Tunnel provides stability and protects against endovascular infection. Dacron cuff allows fibrous ingrowth around 6 weeks Vita cuff - oftern silver impregnated to retard infection, dissolves after 6 weeks
Central venous lines and their problems
CENTRALVENOUS LINESAND THEIRPROBLEMSBySunil Agrawal1styr ResidentPediatrics, IOM
CONTENT Introduction Indications and Contraindications Access to Different Great Vessels Complications Summary References
INTRODUCTION Central venous access is defined as placement ofa catheter such that the catheter is inserted intoa venous great vessel. The venous great vessels include the superiorvena cava, inferior vena cava, brachiocephalicveins, internal jugular veins, subclavian veins,iliac veins, and common femoral veins.2012, the American Society of Anesthesiologists, Inc. Lippincott Williams & Wilkins.Anesthesiology 2012; 116:539–73
INDICATION FOR USE Limited vascular access Administration of highly osmotic or caustic fluidsor medications Frequent administration of blood and bloodproducts Frequent blood sampling Measurement of CVP Hemodialysis Hemofiltration Apheresis
CONTRAINDICATIONS Distorted Anatomy Infection at the Site of Access Proximal Vascular Injury Bleeding Disorders or Anticoagulation Combative Patients
STERILE TECHNIQUE We will not review sterile technique in depth here For the physician, sterile technique means wearing asurgical cap, procedure mask, sterile gown and sterilegloves. Sterile setup for the patient should begin withadequate skin preparation with a sterilizing solution(proviodine, chlorhexidine, etc.) in a large areasurrounding your procedure site. Place a large sterile sheet on the patient following thisand then isolate the procedural field with four to sixsterile towels. This will minimize infective complications of theprocedure.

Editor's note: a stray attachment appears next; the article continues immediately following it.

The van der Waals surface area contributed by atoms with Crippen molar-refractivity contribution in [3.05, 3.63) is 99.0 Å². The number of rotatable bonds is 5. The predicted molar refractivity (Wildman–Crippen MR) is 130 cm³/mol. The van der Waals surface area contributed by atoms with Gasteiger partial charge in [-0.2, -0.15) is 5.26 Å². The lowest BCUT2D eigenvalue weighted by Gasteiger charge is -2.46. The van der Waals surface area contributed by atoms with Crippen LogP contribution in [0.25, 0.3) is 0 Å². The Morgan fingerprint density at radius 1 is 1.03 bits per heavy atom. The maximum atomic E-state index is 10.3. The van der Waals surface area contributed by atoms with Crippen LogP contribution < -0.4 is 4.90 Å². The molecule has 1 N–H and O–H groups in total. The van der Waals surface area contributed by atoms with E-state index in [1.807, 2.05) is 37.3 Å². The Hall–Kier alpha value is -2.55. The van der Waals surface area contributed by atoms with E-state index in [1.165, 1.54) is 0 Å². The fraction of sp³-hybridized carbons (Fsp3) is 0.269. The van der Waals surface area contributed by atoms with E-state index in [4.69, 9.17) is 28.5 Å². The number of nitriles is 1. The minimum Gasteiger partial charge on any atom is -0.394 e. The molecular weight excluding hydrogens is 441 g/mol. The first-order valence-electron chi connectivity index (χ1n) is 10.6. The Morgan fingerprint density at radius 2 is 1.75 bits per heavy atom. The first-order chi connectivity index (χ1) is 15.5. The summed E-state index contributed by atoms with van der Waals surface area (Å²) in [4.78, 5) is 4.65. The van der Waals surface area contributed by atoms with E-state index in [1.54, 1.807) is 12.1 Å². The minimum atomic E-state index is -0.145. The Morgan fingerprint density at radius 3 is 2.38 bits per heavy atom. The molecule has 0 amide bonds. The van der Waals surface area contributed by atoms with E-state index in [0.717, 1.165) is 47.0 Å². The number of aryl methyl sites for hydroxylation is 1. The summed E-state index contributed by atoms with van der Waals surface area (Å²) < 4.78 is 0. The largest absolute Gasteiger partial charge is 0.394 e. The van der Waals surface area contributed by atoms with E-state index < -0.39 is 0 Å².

SELDINGER TECHNIQUE1. Setup of Equipment and Sterile Preparation2. Landmarking the Access Site3. Anesthesia4. Location of the Vein with a Seeker Needle [Optional]5. Placing the Introducer Needle in the Vein6. Assessment for Venous or Arterial Placement7. Insertion of the Guide Wire8. Removal of the Introducer Needle9. Skin Incision10. Insertion of the Dilator11. Placement of the Catheter12. Removal of the Guide Wire13. Flushing and Capping of the Lumens14. Secure the Catheter
ACCESS TO DIFFERENT GREATVESSELS Internal jugular vein Subclavian vein Femoral vein Umbilical vein
INTERNAL JUGULAR VEIN The right internal jugular vein (IJV) is the mostcommon site chosen for central venous access inpediatric cardiac surgery. It is large, and runs in close proximity superficialto the carotid artery along most of its length. The primary advantage of using the IJV is that itprovides a direct route to RA.
The primary disadvantage comes from difficultyin cannulation in small infants, who have largeheads and short necks, and thus difficulty inobtaining the shallow angle of approachnecessary to access the vessel. This site is also not comfortable for some awakeinfants
TECHNIQUE Placing a small roll under the shoulders, usingsteep Trendelenburg position, and rotating thehead no more than 45◦ to the left. Recent studies have demonstrated that livercompression and simulated Valsalva maneuveralso increase the diameter of the IJV, possiblyincreasing the success rate of cannulation. An ultrasound technique should be used toclearly identify the course of the vessel
SUBCLAVIAN VEIN The subclavian vein is positioned immediatelybehind the medial third of the clavicle. Advantages of this route include the subclavianvein’s relatively constant position in all ages inreference to surface landmarks and the site iscomfortable for awake patient. Disadvantages include an incidence ofpneumothorax is high. Also in 5–20% of patient,subclavian catheters will enter the contralateralbrachiocephalic vein or ipsilateral IJV, instead ofthe SVC
TECHNIQUE Small rolled towel is positioned vertically betweenthe scapulae, steep Trendelenburg position used, andthe arms are restrained in neutral position at thepatient’s sides. The right subclavian vein should always be the firstchoice. Turn the head toward the side being punctured. The puncture site that is most successful is 1–2 cmlateral to the midpoint of the clavicle, directly lateralfrom the sternal notch, with the needle directed atthe sternal notch. Advancing the needle only during expiration isrecommended to minimize the risk of pneumothorax.
Complications during subclavian catheterizationoccur when a needle angle of incidence is toocephalad, resulting in arterial puncture, or tooposterior, resulting in pneumothorax. Advancing the needle too far in infants mayresult in puncture of the trachea.
FEMORAL VEIN The femoral vein has long been used for centralvenous catheterization in pediatric patients, withno greater infection or other complication ratecompared to other sites.